Abstract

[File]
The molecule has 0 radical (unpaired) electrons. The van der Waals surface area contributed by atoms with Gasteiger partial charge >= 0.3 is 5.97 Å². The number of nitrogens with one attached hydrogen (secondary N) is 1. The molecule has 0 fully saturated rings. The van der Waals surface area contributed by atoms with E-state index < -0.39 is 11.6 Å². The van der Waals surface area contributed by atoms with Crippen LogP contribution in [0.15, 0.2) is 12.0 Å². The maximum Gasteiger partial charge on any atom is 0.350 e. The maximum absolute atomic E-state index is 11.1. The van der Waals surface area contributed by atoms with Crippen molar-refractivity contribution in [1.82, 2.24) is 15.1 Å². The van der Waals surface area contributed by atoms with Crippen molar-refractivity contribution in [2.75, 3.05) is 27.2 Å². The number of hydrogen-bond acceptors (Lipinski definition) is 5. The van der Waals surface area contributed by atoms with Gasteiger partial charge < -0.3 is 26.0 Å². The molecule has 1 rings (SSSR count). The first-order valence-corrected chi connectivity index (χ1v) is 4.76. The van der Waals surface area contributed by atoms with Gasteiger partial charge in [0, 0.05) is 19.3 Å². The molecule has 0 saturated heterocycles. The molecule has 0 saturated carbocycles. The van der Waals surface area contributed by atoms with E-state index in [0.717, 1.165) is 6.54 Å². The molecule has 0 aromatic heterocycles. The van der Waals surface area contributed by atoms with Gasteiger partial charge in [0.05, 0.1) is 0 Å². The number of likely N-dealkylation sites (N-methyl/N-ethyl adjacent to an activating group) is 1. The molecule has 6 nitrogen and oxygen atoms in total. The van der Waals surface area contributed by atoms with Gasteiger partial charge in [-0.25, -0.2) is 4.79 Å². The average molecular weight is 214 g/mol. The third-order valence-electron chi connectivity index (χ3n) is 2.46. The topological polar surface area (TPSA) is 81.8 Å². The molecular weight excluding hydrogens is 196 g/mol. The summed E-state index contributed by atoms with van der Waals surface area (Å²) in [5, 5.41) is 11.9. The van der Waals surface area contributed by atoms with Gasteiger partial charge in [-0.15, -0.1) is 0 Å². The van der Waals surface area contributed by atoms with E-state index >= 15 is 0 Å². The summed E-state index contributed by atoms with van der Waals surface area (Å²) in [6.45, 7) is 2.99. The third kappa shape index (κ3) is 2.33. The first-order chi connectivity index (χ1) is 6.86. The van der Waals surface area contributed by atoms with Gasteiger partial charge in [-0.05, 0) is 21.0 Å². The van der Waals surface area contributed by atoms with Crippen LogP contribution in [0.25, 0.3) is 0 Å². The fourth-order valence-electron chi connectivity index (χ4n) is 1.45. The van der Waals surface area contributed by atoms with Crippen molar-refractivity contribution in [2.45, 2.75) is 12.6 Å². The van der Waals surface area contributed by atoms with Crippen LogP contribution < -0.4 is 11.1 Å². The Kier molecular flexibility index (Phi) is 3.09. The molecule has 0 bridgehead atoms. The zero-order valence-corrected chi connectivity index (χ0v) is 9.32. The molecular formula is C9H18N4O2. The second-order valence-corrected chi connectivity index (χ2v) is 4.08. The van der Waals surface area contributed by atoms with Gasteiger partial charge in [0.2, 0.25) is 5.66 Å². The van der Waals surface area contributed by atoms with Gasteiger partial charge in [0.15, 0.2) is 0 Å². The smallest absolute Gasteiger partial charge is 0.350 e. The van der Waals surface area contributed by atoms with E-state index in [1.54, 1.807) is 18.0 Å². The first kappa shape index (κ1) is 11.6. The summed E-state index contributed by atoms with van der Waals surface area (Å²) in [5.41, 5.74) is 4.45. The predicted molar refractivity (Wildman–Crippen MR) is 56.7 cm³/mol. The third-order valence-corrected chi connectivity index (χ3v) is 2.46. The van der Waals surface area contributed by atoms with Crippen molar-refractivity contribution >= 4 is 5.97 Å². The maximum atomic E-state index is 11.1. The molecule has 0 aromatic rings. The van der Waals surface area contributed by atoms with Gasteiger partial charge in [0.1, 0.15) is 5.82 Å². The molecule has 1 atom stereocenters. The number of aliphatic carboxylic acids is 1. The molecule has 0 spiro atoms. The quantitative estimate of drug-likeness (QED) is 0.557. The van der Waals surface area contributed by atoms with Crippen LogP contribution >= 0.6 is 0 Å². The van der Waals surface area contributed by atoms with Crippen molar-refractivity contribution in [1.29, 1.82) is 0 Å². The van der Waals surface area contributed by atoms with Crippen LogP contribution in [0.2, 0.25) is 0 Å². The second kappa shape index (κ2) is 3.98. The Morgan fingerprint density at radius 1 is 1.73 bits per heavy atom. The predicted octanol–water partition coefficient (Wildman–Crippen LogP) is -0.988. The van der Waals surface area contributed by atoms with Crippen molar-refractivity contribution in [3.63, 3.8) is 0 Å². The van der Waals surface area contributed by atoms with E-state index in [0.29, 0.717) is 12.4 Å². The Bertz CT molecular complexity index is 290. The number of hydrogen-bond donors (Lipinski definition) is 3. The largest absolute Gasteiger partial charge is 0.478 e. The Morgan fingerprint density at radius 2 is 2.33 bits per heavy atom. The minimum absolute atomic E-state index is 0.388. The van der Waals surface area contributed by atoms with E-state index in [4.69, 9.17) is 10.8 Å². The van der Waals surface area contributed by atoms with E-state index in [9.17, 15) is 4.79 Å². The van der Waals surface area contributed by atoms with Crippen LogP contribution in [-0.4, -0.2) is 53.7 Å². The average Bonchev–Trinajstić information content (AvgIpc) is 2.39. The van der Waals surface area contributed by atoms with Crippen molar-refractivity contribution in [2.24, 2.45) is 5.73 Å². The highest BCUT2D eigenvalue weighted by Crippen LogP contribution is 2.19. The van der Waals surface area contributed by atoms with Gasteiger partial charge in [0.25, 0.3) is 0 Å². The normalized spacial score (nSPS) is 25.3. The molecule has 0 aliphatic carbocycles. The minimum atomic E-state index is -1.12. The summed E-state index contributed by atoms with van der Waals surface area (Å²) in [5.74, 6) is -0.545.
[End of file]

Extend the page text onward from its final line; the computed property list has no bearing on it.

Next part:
Hitherto sulfur flows have been recognized as lobate features similar in form to basaltic lava flows. However, we have discovered a self-combusting sulfur-flow mode that leaves an entirely different and unexpected deposit. In this mode, the flow is emplaced in a combusting state, so that all sulfur is burned away to leave a sulfur-free, thermally eroded trough. During the 4-hr-long event we observed, combustion of 0.6 m3 of sulfur generated 2.4 tons of SO2. Once under way, combusting flows do not require eruption of a molten volume to maintain activity: They can generate supply volume by melting surficial sulfur along the flow path. Combusted flow features are widespread at Vulcano, Italy, indicating that this previously unknown emplacement mode may be common. Previous failure to recognize this flow style may account for the apparent rarity of sulfur flows. Our new findings overturn conventional thought on how sulfur flows are emplaced, interpreted, and considered, and may show them to be a common volcanic feature.

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